By the way, it's a little top-heavy with the guitar shit. There's so many fucking guitar players, and a preponderance of them seem to be playing acoustic guitar. You got Neuwirth. You got Steven Soles. You got Dylan on a lot of them. You got T-Bone. Of course, Ronson only played electric. I mean, it looked cool to have this army of guitar players but it was tough sonically. Fortunately, a lot of them were playing redundant parts. Neuwirth's guitar wasn't even plugged in. Guitar players who knew a little piano were wise to stop playing the fucking guitar and go over and play the piano so there was a little variety of texture there.
Ramblin’ Jack Elliott
I’d known him from the folk scene. About a year before Rolling Thunder, he started calling me to come and play bass with him when he was in New York City. He was part of the re-creation of the pre-rock-and-roll Bob era. Real authentic cowboy singer, the oldest guy on the tour, I'd say, and went back the furthest. Before Baez and Dylan came along, he was already a folk star. That was a little bit of a historical context for all these people who were looking for the recreation of the ‘60s Greenwich Village ethos. Great guy, great singer, great songwriter.
David Mansfield was our ace in the hole. He was our utility guy. A child-prodigy multi-instrumentalist, he played everything. He had been in a group with Tony Bennett's kids called Quacky Duck. I remember them from Max's Kansas City when my band was playing in the early ‘70s.
Great versatile, all-around player. His subsequent career bears out my description. He became a movie and TV composer and he's a sought-after studio guy.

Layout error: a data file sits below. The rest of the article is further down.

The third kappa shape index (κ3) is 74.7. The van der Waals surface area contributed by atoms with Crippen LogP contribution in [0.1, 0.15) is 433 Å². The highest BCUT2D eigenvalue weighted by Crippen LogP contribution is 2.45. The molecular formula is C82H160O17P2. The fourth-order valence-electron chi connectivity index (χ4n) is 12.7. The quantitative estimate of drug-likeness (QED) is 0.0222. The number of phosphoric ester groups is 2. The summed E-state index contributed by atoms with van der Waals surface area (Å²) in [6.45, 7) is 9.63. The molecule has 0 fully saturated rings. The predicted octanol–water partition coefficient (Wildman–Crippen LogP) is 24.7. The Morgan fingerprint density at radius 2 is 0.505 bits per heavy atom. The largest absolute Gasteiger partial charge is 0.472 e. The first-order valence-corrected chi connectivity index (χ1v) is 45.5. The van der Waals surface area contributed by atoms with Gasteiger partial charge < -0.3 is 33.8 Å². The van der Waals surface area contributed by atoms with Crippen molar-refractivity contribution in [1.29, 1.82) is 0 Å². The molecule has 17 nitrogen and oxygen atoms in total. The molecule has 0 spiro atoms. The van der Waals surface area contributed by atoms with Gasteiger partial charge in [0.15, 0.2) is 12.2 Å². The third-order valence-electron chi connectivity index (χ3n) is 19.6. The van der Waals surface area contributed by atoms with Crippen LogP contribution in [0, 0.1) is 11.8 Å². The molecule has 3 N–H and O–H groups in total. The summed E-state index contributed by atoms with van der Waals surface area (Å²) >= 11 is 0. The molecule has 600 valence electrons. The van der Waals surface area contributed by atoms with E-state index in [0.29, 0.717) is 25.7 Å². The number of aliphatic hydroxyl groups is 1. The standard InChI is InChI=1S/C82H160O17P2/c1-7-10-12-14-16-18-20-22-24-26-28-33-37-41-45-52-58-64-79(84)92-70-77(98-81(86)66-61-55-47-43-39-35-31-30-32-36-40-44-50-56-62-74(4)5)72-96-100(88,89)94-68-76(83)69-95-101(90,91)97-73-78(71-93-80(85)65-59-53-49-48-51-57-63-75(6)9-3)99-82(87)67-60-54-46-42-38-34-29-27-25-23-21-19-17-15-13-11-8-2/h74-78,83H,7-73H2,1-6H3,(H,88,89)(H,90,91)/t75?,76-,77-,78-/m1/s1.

Great guy, great guitar player, great personality. He was basically there, like Ramblin' Jack and Joan, to do his act, to make it part of the variety show. He'd do 20 minutes each night. He'd do his most recent hit, “Chestnut Mare,” which he'd co-written with Jacques Levy way before Jacques hooked up with Bob. He’d do a few of The Byrds hits.
He was out there just being part of the variety show. Whenever you like 15 or 20 minutes, a whole new band appears on stage basically. It means that it never flags for a minute. The audience shared in this too, you could see that they're so excited-- "Oh my God, as if we hadn't heard enough already, here's the lead singer of The Byrds doing their greatest hits with Mick Ronson on guitar!” Very, very cool. That was one of the things that kept it from being monotonous, because it was a four-hour show sometimes.
She'd come out and do like 10-15 minutes. She refused to do her hits. She'd be trying her new stuff out. She'd do a couple of songs by herself, but she did a bunch of tunes with the rhythm section too. Sometimes we would do “Coyote”with her. We did this other song called “Don't Interrupt the Sorrow,” which had a pretty good ensemble arrangement.
She seemed a very serious singer-songwriter, a professional artist. We got along great. I think she hit it off with Sam Shepard. They had a thing going. That kept her around. That's who she wrote “Coyote” to.
I couldn't really understand what his function was in the band. In fact, he really wasn't a member of the band. He was more like an MC or a ringmaster is how Bob and Jacques Levy envisioned him. If I had my say, I wouldn't have had him up there because, as a musician, he was useless. The guy's one of these dudes who knows three chords and brags about the fact that he can get by with three chords. His singing is certainly nothing to write home about.
It seemed to me to be like a payback for his years of faithful service to Bob Dylan; that was really why it was there. Jacques, who had I guess the clearest, most dispassionate view of what was going on for the entire show, didn't want to come out and say, "What the fuck is this guy doing on the stage?"